Theft and larceny chief source of crime at Valley community colleges
Tyler Puglisi leaves her Marc Jacobs watch at home when she leaves for classes at Glendale Community College. A freshman, Puglisi said friends have had their cellphones and watches stolen, and she doesn’t want to lose something that cost her more than $150.
“I leave valuable items at home and keep my other items close to me at all times or in my bag in enclosed pockets,” Puglisi said.
Larceny and theft was the No. 1 category of crime reported at Maricopa Community Colleges in 2013, according to the latest Clery Act reports institutions of higher education are required to file each year.
Glendale Community College had the most incidents in 2013, with 116 reported. Mesa Community College was second with 111, while Paradise Valley had the fewest, with five reported incidents.
Factoring in enrollment, Chandler-Gilbert Community College had the fewest incidents per student, while Gateway Community College had the most.
The situation isn’t unique to community colleges. At Arizona State University, theft and larceny incidents trailed only liquor law violations in that school’s 2013 Clery Act report.
Police commanders at two community colleges said that given the large number of students coming and going throughout the day, the number of incidents makes the problem look bigger than it really is. But both said that students trust those around them too much.
“We have a small number of people who come on campus fairly regularly and steal from us who are not affiliated with us,” said Steve Corich, police commander at Mesa Community College. “They come in and try to blend in with our population. These people routinely go into large public areas such as libraries or student centers and look for opportunity to pick up something that is left unattended.”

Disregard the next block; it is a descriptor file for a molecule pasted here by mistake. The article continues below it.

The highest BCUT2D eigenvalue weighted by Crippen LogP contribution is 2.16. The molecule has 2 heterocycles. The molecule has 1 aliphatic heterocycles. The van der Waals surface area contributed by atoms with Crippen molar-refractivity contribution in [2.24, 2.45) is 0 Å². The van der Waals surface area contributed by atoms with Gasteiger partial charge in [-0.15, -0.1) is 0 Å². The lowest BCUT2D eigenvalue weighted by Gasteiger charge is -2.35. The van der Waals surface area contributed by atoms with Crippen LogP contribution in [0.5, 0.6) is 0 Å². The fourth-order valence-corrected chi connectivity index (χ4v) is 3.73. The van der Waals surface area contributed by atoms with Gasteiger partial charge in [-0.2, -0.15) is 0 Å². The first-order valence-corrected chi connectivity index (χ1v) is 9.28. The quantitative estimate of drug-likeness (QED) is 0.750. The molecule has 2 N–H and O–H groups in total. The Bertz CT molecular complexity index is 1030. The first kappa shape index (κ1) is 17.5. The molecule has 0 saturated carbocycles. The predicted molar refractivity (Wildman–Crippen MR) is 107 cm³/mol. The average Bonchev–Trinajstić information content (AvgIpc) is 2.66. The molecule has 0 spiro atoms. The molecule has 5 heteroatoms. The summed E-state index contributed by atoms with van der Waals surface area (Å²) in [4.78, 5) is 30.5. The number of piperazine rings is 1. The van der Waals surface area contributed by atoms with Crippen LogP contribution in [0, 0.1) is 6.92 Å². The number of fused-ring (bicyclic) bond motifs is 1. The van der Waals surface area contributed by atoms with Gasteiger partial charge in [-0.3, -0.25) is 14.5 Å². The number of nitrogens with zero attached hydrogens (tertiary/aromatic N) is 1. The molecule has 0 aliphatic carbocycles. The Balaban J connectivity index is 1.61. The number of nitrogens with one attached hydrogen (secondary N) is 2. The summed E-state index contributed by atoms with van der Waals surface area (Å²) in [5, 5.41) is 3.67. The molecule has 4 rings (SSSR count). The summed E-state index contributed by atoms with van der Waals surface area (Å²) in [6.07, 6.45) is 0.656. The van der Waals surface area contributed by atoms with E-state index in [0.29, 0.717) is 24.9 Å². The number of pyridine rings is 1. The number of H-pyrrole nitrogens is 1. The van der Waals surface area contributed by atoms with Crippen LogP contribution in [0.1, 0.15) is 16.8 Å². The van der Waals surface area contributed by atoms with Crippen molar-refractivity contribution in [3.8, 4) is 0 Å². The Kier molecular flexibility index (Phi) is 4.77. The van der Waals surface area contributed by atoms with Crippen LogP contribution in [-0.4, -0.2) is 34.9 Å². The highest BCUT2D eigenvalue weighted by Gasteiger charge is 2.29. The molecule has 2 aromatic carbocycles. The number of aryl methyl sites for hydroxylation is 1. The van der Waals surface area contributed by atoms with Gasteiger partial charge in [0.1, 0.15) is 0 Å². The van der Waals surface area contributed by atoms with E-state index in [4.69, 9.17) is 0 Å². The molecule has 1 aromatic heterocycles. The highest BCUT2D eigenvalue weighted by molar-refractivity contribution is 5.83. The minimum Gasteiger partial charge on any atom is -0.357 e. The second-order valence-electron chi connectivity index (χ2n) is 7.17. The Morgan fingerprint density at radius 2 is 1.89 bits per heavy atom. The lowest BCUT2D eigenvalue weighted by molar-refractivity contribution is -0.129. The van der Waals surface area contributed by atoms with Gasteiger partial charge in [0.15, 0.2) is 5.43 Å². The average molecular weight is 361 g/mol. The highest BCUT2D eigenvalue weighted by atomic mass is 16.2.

Mesa Community College has close to 100 video cameras around campus, with most of them directed at the bike racks and parking lots, where most theft happens, Corich said.
Corich has also recently started assigning a full-time security officer to the library, and he hopes that the cameras and the advertisements around campus that say there are video cameras in the area will serve as a deterrent.
“We are always looking to up the ability to control crime especially theft since it is our biggest problem on campus,” he said.
Mesa Community College has certified police officers on duty from 6 a.m. to 11 p.m. Monday through Friday and one officer from 10 a.m. to 8 p.m. on Saturday. The rest of the time, Corich has non-sworn security personnel patrolling campus.
Les Strickland, commander of the Department of Public Safety at Scottsdale Community College, said that the challenge with these crimes is they are easy to commit. Students leave their belongings in an open area and when they come back from the bathroom or someplace else, they’re gone.
“Students need to be aware of their surroundings,” he said.
Scottsdale Community College has officers or security patrolling the campus 24 hours a day, seven days a week, Strickland said. He also said that he put pamphlets around campus that he hopes bring awareness to the larceny and theft problem.
“I speak to students at orientation at the beginning of the semester and tell them to take their belongings with them at all time,” he said. “I also tell them to be cautious of where they are.”
Samuel Dedoba, a freshman at Phoenix College, which had 64 incidents of theft and larceny in 2013, said that although he has yet to have something stolen from him, he remains cautious of his surroundings and keeps his backpack, cellphone and iPod nearby.
“When I walk around campus, I basically hug my belongings,” he said. “I haven’t had anything stolen from me or have friends that have had something stolen but I still keep my belongings close to myself.”
The map below shows theft and larceny incidents at community colleges around the Valley